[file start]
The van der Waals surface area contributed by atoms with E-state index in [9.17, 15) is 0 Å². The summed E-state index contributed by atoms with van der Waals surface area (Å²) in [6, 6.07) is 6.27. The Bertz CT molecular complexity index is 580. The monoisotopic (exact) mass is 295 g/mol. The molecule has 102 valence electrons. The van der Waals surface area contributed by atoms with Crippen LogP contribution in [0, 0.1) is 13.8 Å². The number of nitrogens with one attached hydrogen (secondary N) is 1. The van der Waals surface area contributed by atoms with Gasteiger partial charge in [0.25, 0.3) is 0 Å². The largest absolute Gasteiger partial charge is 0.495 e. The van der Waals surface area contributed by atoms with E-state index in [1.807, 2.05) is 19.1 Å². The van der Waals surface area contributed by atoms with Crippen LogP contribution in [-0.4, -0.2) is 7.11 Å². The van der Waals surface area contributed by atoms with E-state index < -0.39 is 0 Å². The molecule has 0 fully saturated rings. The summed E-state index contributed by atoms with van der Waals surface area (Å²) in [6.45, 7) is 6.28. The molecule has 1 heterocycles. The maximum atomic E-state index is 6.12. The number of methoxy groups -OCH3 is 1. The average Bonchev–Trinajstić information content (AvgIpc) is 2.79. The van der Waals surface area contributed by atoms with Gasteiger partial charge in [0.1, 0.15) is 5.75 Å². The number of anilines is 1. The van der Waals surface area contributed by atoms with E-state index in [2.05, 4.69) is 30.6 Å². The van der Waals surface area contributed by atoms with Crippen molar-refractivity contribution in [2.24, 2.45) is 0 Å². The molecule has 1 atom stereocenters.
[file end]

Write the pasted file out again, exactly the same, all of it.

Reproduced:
The van der Waals surface area contributed by atoms with E-state index in [9.17, 15) is 0 Å². The summed E-state index contributed by atoms with van der Waals surface area (Å²) in [6, 6.07) is 6.27. The Bertz CT molecular complexity index is 580. The monoisotopic (exact) mass is 295 g/mol. The molecule has 102 valence electrons. The van der Waals surface area contributed by atoms with Crippen LogP contribution in [0, 0.1) is 13.8 Å². The number of nitrogens with one attached hydrogen (secondary N) is 1. The van der Waals surface area contributed by atoms with Gasteiger partial charge in [0.25, 0.3) is 0 Å². The largest absolute Gasteiger partial charge is 0.495 e. The van der Waals surface area contributed by atoms with E-state index in [1.807, 2.05) is 19.1 Å². The van der Waals surface area contributed by atoms with Crippen LogP contribution in [-0.4, -0.2) is 7.11 Å². The van der Waals surface area contributed by atoms with E-state index < -0.39 is 0 Å². The molecule has 0 fully saturated rings. The summed E-state index contributed by atoms with van der Waals surface area (Å²) in [6.45, 7) is 6.28. The molecule has 1 heterocycles. The maximum atomic E-state index is 6.12. The number of methoxy groups -OCH3 is 1. The average Bonchev–Trinajstić information content (AvgIpc) is 2.79. The van der Waals surface area contributed by atoms with Gasteiger partial charge in [0.1, 0.15) is 5.75 Å². The number of anilines is 1. The van der Waals surface area contributed by atoms with E-state index in [2.05, 4.69) is 30.6 Å². The van der Waals surface area contributed by atoms with Crippen molar-refractivity contribution in [2.24, 2.45) is 0 Å². The molecule has 1 atom stereocenters.